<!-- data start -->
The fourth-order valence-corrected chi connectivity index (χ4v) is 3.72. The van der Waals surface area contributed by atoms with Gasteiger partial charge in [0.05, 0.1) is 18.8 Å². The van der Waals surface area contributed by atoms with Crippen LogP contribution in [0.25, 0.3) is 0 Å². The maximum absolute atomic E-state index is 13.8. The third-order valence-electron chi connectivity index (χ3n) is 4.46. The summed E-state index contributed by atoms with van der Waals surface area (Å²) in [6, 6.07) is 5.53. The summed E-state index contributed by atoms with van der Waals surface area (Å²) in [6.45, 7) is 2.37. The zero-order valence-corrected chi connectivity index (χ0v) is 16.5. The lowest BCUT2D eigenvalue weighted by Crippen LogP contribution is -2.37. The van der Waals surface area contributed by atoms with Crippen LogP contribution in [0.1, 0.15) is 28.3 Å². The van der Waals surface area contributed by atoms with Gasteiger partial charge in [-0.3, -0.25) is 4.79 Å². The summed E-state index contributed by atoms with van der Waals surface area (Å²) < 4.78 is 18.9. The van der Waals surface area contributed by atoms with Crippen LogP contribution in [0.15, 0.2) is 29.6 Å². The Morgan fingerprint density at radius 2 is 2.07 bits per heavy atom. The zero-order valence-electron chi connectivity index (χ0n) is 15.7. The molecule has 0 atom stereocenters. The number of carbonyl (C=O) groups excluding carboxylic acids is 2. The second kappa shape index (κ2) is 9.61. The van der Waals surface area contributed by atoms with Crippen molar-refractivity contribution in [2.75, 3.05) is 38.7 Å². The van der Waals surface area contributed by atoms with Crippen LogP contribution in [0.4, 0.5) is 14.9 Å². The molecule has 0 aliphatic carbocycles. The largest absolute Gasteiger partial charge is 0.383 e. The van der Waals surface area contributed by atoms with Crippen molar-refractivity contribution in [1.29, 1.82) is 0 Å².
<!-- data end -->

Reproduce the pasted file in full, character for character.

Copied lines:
The fourth-order valence-corrected chi connectivity index (χ4v) is 3.72. The van der Waals surface area contributed by atoms with Gasteiger partial charge in [0.05, 0.1) is 18.8 Å². The van der Waals surface area contributed by atoms with Crippen LogP contribution in [0.25, 0.3) is 0 Å². The maximum absolute atomic E-state index is 13.8. The third-order valence-electron chi connectivity index (χ3n) is 4.46. The summed E-state index contributed by atoms with van der Waals surface area (Å²) in [6, 6.07) is 5.53. The summed E-state index contributed by atoms with van der Waals surface area (Å²) in [6.45, 7) is 2.37. The zero-order valence-corrected chi connectivity index (χ0v) is 16.5. The lowest BCUT2D eigenvalue weighted by Crippen LogP contribution is -2.37. The van der Waals surface area contributed by atoms with Crippen LogP contribution in [0.1, 0.15) is 28.3 Å². The van der Waals surface area contributed by atoms with Gasteiger partial charge in [-0.3, -0.25) is 4.79 Å². The summed E-state index contributed by atoms with van der Waals surface area (Å²) < 4.78 is 18.9. The van der Waals surface area contributed by atoms with Crippen LogP contribution in [0.15, 0.2) is 29.6 Å². The Morgan fingerprint density at radius 2 is 2.07 bits per heavy atom. The zero-order valence-electron chi connectivity index (χ0n) is 15.7. The molecule has 0 atom stereocenters. The number of carbonyl (C=O) groups excluding carboxylic acids is 2. The second kappa shape index (κ2) is 9.61. The van der Waals surface area contributed by atoms with Crippen molar-refractivity contribution in [2.75, 3.05) is 38.7 Å². The van der Waals surface area contributed by atoms with Crippen LogP contribution in [0.4, 0.5) is 14.9 Å². The molecule has 0 aliphatic carbocycles. The largest absolute Gasteiger partial charge is 0.383 e. The van der Waals surface area contributed by atoms with Crippen molar-refractivity contribution in [1.29, 1.82) is 0 Å².